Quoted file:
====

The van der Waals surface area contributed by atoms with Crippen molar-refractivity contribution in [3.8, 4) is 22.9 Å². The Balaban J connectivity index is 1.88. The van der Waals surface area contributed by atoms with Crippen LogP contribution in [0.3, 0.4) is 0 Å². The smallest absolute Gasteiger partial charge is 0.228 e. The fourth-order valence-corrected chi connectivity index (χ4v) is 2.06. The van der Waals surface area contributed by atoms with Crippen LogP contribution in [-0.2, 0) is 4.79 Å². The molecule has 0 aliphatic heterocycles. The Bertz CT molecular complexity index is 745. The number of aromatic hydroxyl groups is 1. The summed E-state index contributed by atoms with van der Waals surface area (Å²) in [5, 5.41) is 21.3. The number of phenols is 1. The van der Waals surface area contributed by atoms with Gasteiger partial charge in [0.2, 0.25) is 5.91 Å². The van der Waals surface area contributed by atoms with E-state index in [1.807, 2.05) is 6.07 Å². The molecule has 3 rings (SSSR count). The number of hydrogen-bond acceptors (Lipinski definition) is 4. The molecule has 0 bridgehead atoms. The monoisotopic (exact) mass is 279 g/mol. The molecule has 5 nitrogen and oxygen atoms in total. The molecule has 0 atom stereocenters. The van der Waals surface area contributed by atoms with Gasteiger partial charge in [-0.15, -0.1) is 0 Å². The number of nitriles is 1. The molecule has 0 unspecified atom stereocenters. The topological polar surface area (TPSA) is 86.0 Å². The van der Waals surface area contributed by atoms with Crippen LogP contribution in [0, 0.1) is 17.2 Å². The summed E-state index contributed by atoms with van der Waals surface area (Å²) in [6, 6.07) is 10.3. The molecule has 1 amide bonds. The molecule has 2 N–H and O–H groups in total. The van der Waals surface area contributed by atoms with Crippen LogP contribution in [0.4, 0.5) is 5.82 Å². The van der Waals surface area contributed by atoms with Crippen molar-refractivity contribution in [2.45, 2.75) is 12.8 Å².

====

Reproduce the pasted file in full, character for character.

The van der Waals surface area contributed by atoms with Crippen molar-refractivity contribution in [3.8, 4) is 22.9 Å². The Balaban J connectivity index is 1.88. The van der Waals surface area contributed by atoms with Crippen LogP contribution in [0.3, 0.4) is 0 Å². The smallest absolute Gasteiger partial charge is 0.228 e. The fourth-order valence-corrected chi connectivity index (χ4v) is 2.06. The van der Waals surface area contributed by atoms with Crippen LogP contribution in [-0.2, 0) is 4.79 Å². The molecule has 0 aliphatic heterocycles. The Bertz CT molecular complexity index is 745. The number of aromatic hydroxyl groups is 1. The summed E-state index contributed by atoms with van der Waals surface area (Å²) in [5, 5.41) is 21.3. The number of phenols is 1. The van der Waals surface area contributed by atoms with Gasteiger partial charge in [0.2, 0.25) is 5.91 Å². The van der Waals surface area contributed by atoms with E-state index in [1.807, 2.05) is 6.07 Å². The molecule has 3 rings (SSSR count). The number of hydrogen-bond acceptors (Lipinski definition) is 4. The molecule has 0 bridgehead atoms. The monoisotopic (exact) mass is 279 g/mol. The molecule has 5 nitrogen and oxygen atoms in total. The molecule has 0 atom stereocenters. The van der Waals surface area contributed by atoms with Gasteiger partial charge in [-0.15, -0.1) is 0 Å². The number of nitriles is 1. The molecule has 0 unspecified atom stereocenters. The topological polar surface area (TPSA) is 86.0 Å². The van der Waals surface area contributed by atoms with Crippen LogP contribution in [0, 0.1) is 17.2 Å². The summed E-state index contributed by atoms with van der Waals surface area (Å²) in [6, 6.07) is 10.3. The molecule has 1 amide bonds. The molecule has 2 N–H and O–H groups in total. The van der Waals surface area contributed by atoms with Crippen LogP contribution in [0.4, 0.5) is 5.82 Å². The van der Waals surface area contributed by atoms with Crippen molar-refractivity contribution in [2.45, 2.75) is 12.8 Å².